Five Lessons From Customer-Obsessed Executives
That’s Danny Meyer, the CEO of Shake Shack on the right, and in the middle is Gwen Uyen Nguyen, from the crowdfunding company Indiegogo (I’m on the left with Dave Evans from Forrester in back). What were companies like Shake Shack and Indiegogo (and Tesla, New York Life, Pure Insurance, Kimberly Clark, Oppenheimer Funds, PBS) doing at the Forrester Age of the Customer Executive Summit?
Simple — to talk about how they win, serve, and retain their increasingly empowered customers. The CIOs and CMOs who attended our exclusive event understand that the rules of their business have changed — that the customer has become, in the words of one executive, “…the protagonist in all of their stories.” A lot of ground was covered (you can watch videos from the event here) but below are my five favorite learnings:
Lesson One: Lubricate paths between customers and product builders. JB Straubel, the CTO of Tesla, stated that his company owns its dealers and repair shops because they want an un-interrupted feedback loop between its customers and its engineers. Better loop, better cars.
Lesson Two: You have to work differently to achieve customer-obsession. According to James McQuivey of Forrester, this is how you work now: 1) Simplicity, not complexity. 2) Immediacy, not latency. 3) Aligned, not siloed. 4) Agility, not rigidity. Sounds obvious. but in reality hard to achieve.
Lesson Three: CEO commitment mandatory. The CMO of Oppenheimer said it best: “We made a lot changes to win more B2B customers, but it didn’t come together until a new CEO arrived who could see that our world had truly changed.” Much of customer-centricity is about cultural commitment — impossible without the CEO being all in.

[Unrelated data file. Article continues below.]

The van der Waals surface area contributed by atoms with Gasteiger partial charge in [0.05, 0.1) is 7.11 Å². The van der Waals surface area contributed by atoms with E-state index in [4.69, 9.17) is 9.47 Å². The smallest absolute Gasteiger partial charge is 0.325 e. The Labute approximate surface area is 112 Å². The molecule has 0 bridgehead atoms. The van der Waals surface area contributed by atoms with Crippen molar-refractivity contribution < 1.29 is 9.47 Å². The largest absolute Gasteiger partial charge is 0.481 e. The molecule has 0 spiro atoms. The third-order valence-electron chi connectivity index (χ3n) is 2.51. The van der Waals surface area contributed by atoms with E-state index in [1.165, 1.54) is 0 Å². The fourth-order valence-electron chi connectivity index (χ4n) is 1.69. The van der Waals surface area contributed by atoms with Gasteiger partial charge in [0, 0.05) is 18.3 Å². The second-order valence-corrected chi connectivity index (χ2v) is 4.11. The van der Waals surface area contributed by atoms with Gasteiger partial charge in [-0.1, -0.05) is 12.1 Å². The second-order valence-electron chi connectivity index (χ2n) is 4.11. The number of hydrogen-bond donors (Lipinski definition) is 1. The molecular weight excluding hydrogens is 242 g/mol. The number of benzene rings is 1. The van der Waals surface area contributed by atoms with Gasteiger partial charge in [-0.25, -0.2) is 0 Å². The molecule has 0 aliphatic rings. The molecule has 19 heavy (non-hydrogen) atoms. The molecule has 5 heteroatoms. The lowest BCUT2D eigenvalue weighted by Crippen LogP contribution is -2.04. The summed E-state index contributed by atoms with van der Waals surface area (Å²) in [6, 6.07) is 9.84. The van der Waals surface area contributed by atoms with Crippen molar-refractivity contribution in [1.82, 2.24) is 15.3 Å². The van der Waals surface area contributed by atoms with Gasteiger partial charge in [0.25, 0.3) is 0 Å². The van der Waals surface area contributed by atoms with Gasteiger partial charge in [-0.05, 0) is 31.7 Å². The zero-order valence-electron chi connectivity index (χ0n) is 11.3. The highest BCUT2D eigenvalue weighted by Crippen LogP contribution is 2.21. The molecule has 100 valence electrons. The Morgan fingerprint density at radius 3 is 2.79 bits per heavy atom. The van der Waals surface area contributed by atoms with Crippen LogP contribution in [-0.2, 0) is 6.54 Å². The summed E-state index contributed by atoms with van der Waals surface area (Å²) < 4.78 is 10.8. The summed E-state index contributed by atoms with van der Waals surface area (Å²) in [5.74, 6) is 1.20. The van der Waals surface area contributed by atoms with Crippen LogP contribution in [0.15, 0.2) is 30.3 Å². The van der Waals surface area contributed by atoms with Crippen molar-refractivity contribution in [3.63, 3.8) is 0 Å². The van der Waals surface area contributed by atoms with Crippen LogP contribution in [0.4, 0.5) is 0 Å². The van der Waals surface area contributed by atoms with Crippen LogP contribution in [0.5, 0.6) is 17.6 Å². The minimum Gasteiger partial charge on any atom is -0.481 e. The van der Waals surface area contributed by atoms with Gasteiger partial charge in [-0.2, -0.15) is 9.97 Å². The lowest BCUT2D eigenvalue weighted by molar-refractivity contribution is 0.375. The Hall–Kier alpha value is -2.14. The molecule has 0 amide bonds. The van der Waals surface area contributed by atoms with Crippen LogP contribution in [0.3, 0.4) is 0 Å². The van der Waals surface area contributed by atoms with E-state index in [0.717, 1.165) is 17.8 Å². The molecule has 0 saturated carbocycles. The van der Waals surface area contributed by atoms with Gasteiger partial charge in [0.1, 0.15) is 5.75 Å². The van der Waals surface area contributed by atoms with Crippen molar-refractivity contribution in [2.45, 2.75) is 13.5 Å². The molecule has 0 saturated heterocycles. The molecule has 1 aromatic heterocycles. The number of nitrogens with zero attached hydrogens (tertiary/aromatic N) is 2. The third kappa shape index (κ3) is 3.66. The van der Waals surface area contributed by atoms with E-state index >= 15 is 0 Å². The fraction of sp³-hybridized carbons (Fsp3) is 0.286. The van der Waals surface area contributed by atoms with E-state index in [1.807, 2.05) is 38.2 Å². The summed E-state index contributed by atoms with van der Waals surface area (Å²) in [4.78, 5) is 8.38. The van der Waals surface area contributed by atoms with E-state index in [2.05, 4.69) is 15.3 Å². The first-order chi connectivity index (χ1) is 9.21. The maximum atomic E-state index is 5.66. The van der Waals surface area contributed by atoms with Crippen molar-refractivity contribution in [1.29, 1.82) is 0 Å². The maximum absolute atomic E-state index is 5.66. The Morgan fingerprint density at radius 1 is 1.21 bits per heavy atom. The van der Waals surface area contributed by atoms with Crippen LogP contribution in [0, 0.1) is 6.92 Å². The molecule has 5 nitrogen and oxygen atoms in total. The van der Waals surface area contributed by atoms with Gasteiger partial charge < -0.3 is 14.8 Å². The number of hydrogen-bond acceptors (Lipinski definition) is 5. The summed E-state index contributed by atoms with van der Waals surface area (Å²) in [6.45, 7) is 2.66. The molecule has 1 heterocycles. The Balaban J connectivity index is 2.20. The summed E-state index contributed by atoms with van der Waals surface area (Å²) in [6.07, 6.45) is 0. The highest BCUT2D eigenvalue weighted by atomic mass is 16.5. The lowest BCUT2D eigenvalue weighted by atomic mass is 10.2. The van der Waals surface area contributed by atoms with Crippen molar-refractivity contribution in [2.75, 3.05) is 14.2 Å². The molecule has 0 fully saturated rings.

Lesson Four: Keep it simple stupid. Danny Meyer from Shake Shack was clear and direct: “We are all doing the exact same thing: No matter what your business is, your product would not exist if it did not solve problems for people, if it didn’t make people’s lives easier, more enriched and better. And it’s got to work. It’s those two things: It has got to be necessary and it has got to work.”
Lesson Five: Every executive team requires a customer advocate. Forrester has recently completed some amazing work on what the customer-obsessed operating model looks like — you can find it here (summary unless you are a client). There’s lots of findings, but here’s a big one: At customer-centric companies we always found a dedicated customer advocate in the C-suite. And they are not “About to retire” window-dressing — they have power, gravitas, and political connections. The most effective ones are part of a line of business — they aren’t staff.
Amazing event, with real-world action from execs who grasp the customer sea change. I’m already looking forward to November 1-3, 2016 at the Ritz-Carlton in Laguna Niguel. It’s invitation-only for 150 CIOs and CMOs — if you’re a Forrester client start lobbying your account manager for an invite now…